Words of Remembrance

Everyone Sang by Siegfried Sassoon

Everyone suddenly burst out singing;
And I was filled with such delight
As prisoned birds must find in freedom,
Winging wildly across the white
Orchards and dark-green fields; on-on-and out of sight.

Everyone’s voice was suddenly lifted;
And beauty came like the setting sun:
My heart was shaken with tears; and horror
Drifted away . . . O, but Everyone
Was a bird; and the song was wordless; the singing will never be done.

Everyone Sang by Siegfried Sassoon, April 1919

The Penguin Book of First World War Poetry

Single White Poppy by David.nikonvscanon on Flickr

  • First world war: Inside an enemy trench, from Siegfried Sassoon’s Memoirs of an Infantry Officer
  • First world war: Robert Graves describes the effects of shellshock
  • First world war: Siegfried Sassoon’s poem, Suicide in the Trenches

Joanna Paterson is a writer, photograph and journal coach who provides resources to help people tap into the rich seam of their natural creativity and express themselves with confidence. You can find more of her work at Nature’s Fire.

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7 Responses to “Words of Remembrance”

  1. On November 11, 2008 at 2:03 pm Brad Shorr responded with... #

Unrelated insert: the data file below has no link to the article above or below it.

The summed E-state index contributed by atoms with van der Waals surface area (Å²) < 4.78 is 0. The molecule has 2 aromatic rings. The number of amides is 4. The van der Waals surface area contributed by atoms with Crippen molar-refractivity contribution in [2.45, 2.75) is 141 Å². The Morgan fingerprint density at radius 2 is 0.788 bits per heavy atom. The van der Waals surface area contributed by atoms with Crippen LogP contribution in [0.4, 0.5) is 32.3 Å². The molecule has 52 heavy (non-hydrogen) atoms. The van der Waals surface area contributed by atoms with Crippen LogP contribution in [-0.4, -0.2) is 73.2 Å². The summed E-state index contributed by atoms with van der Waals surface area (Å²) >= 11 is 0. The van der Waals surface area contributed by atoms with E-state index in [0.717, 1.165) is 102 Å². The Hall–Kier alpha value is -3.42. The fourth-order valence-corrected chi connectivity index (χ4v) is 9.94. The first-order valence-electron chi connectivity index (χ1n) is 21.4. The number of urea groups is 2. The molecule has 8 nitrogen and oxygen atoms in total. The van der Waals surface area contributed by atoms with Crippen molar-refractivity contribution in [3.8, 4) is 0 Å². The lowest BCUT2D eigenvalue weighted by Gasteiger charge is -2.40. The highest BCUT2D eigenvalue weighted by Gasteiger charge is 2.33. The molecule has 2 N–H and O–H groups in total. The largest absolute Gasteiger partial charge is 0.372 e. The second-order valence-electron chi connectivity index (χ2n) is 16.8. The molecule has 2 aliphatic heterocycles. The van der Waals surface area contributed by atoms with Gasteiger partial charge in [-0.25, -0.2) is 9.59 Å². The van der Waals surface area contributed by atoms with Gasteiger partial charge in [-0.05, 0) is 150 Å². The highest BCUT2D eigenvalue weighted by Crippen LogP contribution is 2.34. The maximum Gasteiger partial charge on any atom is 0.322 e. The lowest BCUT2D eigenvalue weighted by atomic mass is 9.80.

Beautiful poem. I’ve heard great things about Sassoon, but never read him. Thanks for sharing his words, Joanna.

    Brad Shorrs last blog post..Which Are Better, Short or Long Blog Posts?

  2. On November 11, 2008 at 4:17 pm Karen Swim responded with... #

    Joanna, this is beautiful! My heart sang as I read the words. I had never read this poem (to my remembrance) but it is perfect for Remembrance Day / Armistice Day/ Veteran’s Day. Thank you for sharing it!

    Karen Swims last blog post..The Thief Who Stole November

  3. On November 11, 2008 at 5:23 pm Joanna
    Twitter: joannapaterson
    responded with... #

    Brad, welcome back. I’m glad you liked the poem. The poetry of the first world war has always seemed to be the most beautiful, and terrible. I think you’d enjoy reading more of his work - a prose and a poem piece are linked at the bottom.

    Karen, we got taught a lot of this poetry at school and it sticks with you - I think it’s where a lot of our sense of the horror of war comes from. I love the way this poem is a celebration, a reminder of the awfulness of his experience, and an affirmation that the voices of the dead will never be lost.


  4. On November 12, 2008 at 1:41 am Robyn McMaster responded with... #

    Joanna, a very beautiful remembrance. My father was killed in action in WWII so the poem holds extra special meaning to me today.

    Robyn McMasters last blog post..What I Learned from a Government Deportation Notice

  5. On November 12, 2008 at 9:02 am Joanna
    Twitter: joannapaterson
    responded with... #

    Robyn, I’m sure yesterday must have been full of emotion for you. I think the poem is very special, and I’m glad it resonated with you.

  6. On November 15, 2008 at 11:38 am wilson responded with... #

    What a lovely and hearthrob poeam, Joanna and it makes me want to sing now…lol

    wilsons last blog post..She Has Finally Made It!

  7. On November 15, 2008 at 12:42 pm Joanna
    Twitter: joannapaterson
    responded with... #

    I’m glad you like it wilson. I think we’re all singing in our own way.


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